I grew up believing in love. Love I found in old and borrowed paperbacks I was perhaps much too young to read, love in the movies, love in the lyrics of songs my father, and mother, and boyfriends played to me. Love in Notting Hill, love in Eric Segal’s Love Story, Love in the Eagles’ Peaceful, Easy Feeling and even B B King’s The Thrill is Gone. Long before I learned to love, I learned to ache from it; school diaries were filled with lonesome love stories from the Chicken Soup, my then blog, with self-made poetry on love and loss.

I grew up looking for love. I looked for love in everyone who understood me beneath the cheery smile and boyish demeanour- anyone who saw me as I really am, a misfit, misfit. I looked for love in the oddest places; sometimes, I found love too. And when I did, I always fell in love much too quickly, much to easily, much too generously. Sometimes I loved, once I fell out of it, once it became all too diffcult to love, and once I grew weary from it. But love came, and love went- and I only wondered- when love would stay?

I was twenty-three when I fell in love again. I always remember it as a real kind of love, a love that really knew it was love- young and innocent to be love, old and wise, to be tamed to stay. It was beautiful, come to think of it- the many nuances of being with someone, the little joys it fills you with. Except I hadn’t quite learned, how to make love stay.

In time, the loss was bearable, but the love was gone. I continued to half-heartedly look for love; one-eye open in case it had slipped in through the door one morning? And sometimes it had. Sometimes, an old love stopped by to tell me how much he still cared, a new friend to tell me how special I was, and a fleeting friend to tell me how he was falling in love (only to shortly disappear.) I slowly learned- in all the ways love can come to you, the half-chances are the hardest. Only ahead of unwanted love, the love you nearly succumbed to lest it was the half chance you’d never have again…

Even so- as friends marched on, and love burned along, I never stopped believing in love 🙂 Perhaps- I had stopped looking for it; it mattered less than when I grew up. There were many kinds of love now, work and places, and friends, and books, and movies; there was no desperate need for a special kind of love. Yet everyone around me began to seek it out; as if there was a time for love!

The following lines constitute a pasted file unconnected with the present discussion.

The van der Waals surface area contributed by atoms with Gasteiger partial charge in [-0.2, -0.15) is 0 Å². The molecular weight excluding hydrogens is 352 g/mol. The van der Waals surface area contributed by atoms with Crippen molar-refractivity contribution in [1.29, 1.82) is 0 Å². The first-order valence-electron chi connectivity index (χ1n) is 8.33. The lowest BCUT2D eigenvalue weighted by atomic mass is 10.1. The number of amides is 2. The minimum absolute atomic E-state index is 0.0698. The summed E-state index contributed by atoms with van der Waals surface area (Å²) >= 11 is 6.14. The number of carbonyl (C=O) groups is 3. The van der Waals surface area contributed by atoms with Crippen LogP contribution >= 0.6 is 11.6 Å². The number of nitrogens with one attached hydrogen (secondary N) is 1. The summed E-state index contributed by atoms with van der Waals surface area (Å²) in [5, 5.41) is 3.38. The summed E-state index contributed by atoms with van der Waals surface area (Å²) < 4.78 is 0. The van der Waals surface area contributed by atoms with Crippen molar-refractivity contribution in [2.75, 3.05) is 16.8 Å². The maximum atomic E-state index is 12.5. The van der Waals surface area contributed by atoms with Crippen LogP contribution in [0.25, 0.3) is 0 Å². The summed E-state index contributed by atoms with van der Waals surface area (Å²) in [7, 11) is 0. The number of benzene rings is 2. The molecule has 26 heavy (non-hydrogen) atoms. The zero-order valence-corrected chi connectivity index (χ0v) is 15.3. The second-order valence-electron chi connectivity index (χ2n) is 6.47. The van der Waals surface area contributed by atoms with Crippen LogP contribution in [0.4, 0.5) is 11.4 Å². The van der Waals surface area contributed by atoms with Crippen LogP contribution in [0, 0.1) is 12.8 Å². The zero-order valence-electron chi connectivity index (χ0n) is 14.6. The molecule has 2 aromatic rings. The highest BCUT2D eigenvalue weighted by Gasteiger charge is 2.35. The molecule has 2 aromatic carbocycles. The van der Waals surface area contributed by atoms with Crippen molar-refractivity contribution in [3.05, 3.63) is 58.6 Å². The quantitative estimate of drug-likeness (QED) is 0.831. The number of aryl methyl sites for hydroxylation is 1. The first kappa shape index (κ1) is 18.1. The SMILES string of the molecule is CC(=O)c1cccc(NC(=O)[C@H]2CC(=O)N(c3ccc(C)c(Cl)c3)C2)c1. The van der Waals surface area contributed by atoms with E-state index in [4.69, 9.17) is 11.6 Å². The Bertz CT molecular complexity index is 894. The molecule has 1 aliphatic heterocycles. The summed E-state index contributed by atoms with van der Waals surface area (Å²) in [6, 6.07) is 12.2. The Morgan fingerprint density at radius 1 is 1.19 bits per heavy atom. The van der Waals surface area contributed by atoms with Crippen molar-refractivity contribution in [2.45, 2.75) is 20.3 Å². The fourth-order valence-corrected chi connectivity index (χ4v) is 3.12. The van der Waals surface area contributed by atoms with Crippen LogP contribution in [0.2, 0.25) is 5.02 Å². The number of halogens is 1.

There were datings apps, and online ads, and newspaper ads, and personal bio-datas and telephone enquiries, and twitter romances- and funnily, some of them worked too. Friends straddled down the aisle shortly after they found ‘the one’ in response to a newspaper ad, somebody even found their match on their first date off Hinge! They had found love, and I was being coaxed to orchestrate it too. Everything I grew up with, ambition, and a job, and a lust for life had stayed too long now. When really love should have overrun.

But I wouldn’t and I couldn’t orchestrate love. It would find a way, and all the Neruda, and the Joe Cocker, and the John Carney had taught me…there was no ‘if it didn’t.’



  1. Roy

    dont worry about it! Life has so much to offer that even if you miss out on one thing there are plenty to amuse oneself. People stay happy in one city with one person and others travel the world and are happy in fleeting acquaintances. To each his own sort of love

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